Speaking of Deutsche Bank, their stock price continued to plummet on Thursday, as did the stock prices of most other European banks.

Things were particularly bad for France’s Societe Generale.  Their stock price plunged 12 percent on Thursday alone.

This is what a global financial crisis looks like.  It began during the second half of last year, and now it is making major headlines all over the planet.

At this point, things are already so bad that the elite are starting to freak out about what this could potentially mean for them.  I want you to carefully consider the following two paragraphs from an editorial that I came across in the Telegraph earlier today…

We are too fragile, fiscally as well as psychologically. Our economies, cultures and polities are still paying a heavy price for the Great Recession; another collapse, especially were it to be accompanied by a fresh banking bailout by the taxpayer, would trigger a cataclysmic, uncontrollable backlash.

The public, whose faith in elites and the private sector was rattled after 2007-09, would simply not wear it. Its anger would be so explosive, so-all encompassing that it would threaten the very survival of free trade, of globalisation and of the market-based economy. There would be calls for wage and price controls, punitive, ultra-progressive taxes, a war on the City and arbitrary jail sentences.

I think that the author of this editorial is correct.

I do believe that another financial crisis on the scale of 2008 would trigger “a cataclysmic, uncontrollable backlash”.

In fact, I believe that is what we are steamrolling toward right now.

We can already see the anger of the American people toward the establishment being expressed in their support of Bernie Sanders and Donald Trump.

But if the financial system completely collapses and it becomes exceedingly apparent that none of our problems from the last time around were ever fixed, the frustration is going to be off the charts.

Many people believed that this day of reckoning would never come, but now it is here.

The “coming nightmare” is now upon us, and this is just the start.

The rest of 2016 promises to be even more chaotic, and ultimately this new crisis is going to turn out to be far worse than what we experienced back in 2008.

2015 Was The Worst Year For The Stock Market Since 2008

New Year's Eve - Public DomainIt’s official – 2015 was a horrible year for stocks.  On the last day of the year, the Dow Jones Industrial Average was down another 178 points, and overall it was the worst year for the Dow since 2008.  But of course the Dow was far from alone.  The S&P 500, the Russell 2000 and Dow Transports also all had their worst years since 2008.  Isn’t it funny how these things seem to happen every seven years?  But compared to other investments, stocks had a relatively “good” year.  In 2015, junk bonds, oil and industrial commodities all crashed hard – just like they all did just prior to the great stock market crash of 2008.  According to CNN, almost 70 percent of all investors lost money in 2015, and things are unfolding in textbook fashion for much more financial chaos in 2016.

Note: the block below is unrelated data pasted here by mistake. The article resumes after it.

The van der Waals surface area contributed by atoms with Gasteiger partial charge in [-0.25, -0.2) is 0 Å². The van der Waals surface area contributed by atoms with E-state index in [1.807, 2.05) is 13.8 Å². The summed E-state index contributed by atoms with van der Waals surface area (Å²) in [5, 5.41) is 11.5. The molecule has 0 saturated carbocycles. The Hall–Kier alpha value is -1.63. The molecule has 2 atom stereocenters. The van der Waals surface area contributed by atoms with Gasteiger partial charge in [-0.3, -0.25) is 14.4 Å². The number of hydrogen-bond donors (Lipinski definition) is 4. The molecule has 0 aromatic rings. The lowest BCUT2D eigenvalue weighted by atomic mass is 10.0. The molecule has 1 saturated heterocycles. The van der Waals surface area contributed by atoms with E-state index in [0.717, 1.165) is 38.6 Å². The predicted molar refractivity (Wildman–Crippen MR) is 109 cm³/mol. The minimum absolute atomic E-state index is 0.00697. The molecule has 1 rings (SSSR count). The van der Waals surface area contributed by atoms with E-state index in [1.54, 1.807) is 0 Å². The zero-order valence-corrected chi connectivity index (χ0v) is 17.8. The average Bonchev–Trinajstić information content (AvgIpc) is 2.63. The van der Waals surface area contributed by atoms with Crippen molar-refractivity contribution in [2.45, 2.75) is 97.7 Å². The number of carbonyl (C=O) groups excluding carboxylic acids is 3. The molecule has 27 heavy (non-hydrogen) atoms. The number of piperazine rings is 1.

Globally, over the past 12 months we have seen financial shaking unlike anything that we have experienced since the last great financial crisis.  During the month of August markets all over the world started to go haywire, and at one point approximately 11 trillion dollars of financial wealth had been wiped out globally according to author Jonathan Cahn.

Since that time, U.S. stocks rebounded quite a bit, but they still ended red for the year.  Other global markets were not nearly as fortunate.  Some major indexes finished 2015 down 20 percent or more, and European stocks just had their second worst December ever.

I honestly don’t understand the “nothing is happening” crowd.  The numbers clearly tell us that a global financial crisis began in 2015, and it threatens to accelerate greatly as we head into 2016.

Actually, there are a whole lot of people out there that would be truly thankful if “nothing” had happened over the past 12 months.  For example, there are five very unfortunate corporate CEOs that collectively lost 20 billion dollars in 2015…

Five CEOs of companies in the Russell 1000 index, including Nicholas Woodman of camera maker GoPro (GPRO), Sheldon Adelson of casino operator Las Vegas Sands (LVS) and even the famed investor Warren Buffett of Berkshire Hathaway (BRKA), lost more money on their companies’ shares than any other CEOs this year, according to a USA TODAY analysis of data from S&P Capital IQ.

These five CEOs were handed a whopping collective $20 billion loss on their company stock in 2015. Each and every one of these CEOs lost $1 billion or more – based on the average number of shares they’ve owned this year.

The biggest loser of the group was Warren Buffett.

He lost an astounding 7.8 billion dollars in 2015.